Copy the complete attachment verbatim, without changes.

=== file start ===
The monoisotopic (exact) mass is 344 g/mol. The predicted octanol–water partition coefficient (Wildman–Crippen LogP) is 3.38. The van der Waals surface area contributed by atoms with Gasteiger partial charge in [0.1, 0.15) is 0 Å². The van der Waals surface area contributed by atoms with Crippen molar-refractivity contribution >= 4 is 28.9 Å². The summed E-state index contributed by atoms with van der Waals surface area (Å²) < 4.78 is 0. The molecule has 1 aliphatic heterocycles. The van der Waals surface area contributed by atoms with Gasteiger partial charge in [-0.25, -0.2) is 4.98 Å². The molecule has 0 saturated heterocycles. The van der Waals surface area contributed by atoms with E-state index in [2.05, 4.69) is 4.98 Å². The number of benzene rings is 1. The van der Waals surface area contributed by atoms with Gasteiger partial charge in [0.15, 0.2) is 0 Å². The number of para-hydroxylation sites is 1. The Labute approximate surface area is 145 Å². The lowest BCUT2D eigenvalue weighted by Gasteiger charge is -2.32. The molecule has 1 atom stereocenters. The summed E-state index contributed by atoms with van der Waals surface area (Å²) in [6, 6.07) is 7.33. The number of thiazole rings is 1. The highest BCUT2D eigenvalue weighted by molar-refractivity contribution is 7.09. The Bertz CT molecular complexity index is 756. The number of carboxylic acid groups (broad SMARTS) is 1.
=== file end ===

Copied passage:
The monoisotopic (exact) mass is 344 g/mol. The predicted octanol–water partition coefficient (Wildman–Crippen LogP) is 3.38. The van der Waals surface area contributed by atoms with Gasteiger partial charge in [0.1, 0.15) is 0 Å². The van der Waals surface area contributed by atoms with Crippen molar-refractivity contribution >= 4 is 28.9 Å². The summed E-state index contributed by atoms with van der Waals surface area (Å²) < 4.78 is 0. The molecule has 1 aliphatic heterocycles. The van der Waals surface area contributed by atoms with Gasteiger partial charge in [-0.25, -0.2) is 4.98 Å². The molecule has 0 saturated heterocycles. The van der Waals surface area contributed by atoms with E-state index in [2.05, 4.69) is 4.98 Å². The number of benzene rings is 1. The van der Waals surface area contributed by atoms with Gasteiger partial charge in [0.15, 0.2) is 0 Å². The number of para-hydroxylation sites is 1. The Labute approximate surface area is 145 Å². The lowest BCUT2D eigenvalue weighted by Gasteiger charge is -2.32. The molecule has 1 atom stereocenters. The summed E-state index contributed by atoms with van der Waals surface area (Å²) in [6, 6.07) is 7.33. The number of thiazole rings is 1. The highest BCUT2D eigenvalue weighted by molar-refractivity contribution is 7.09. The Bertz CT molecular complexity index is 756. The number of carboxylic acid groups (broad SMARTS) is 1.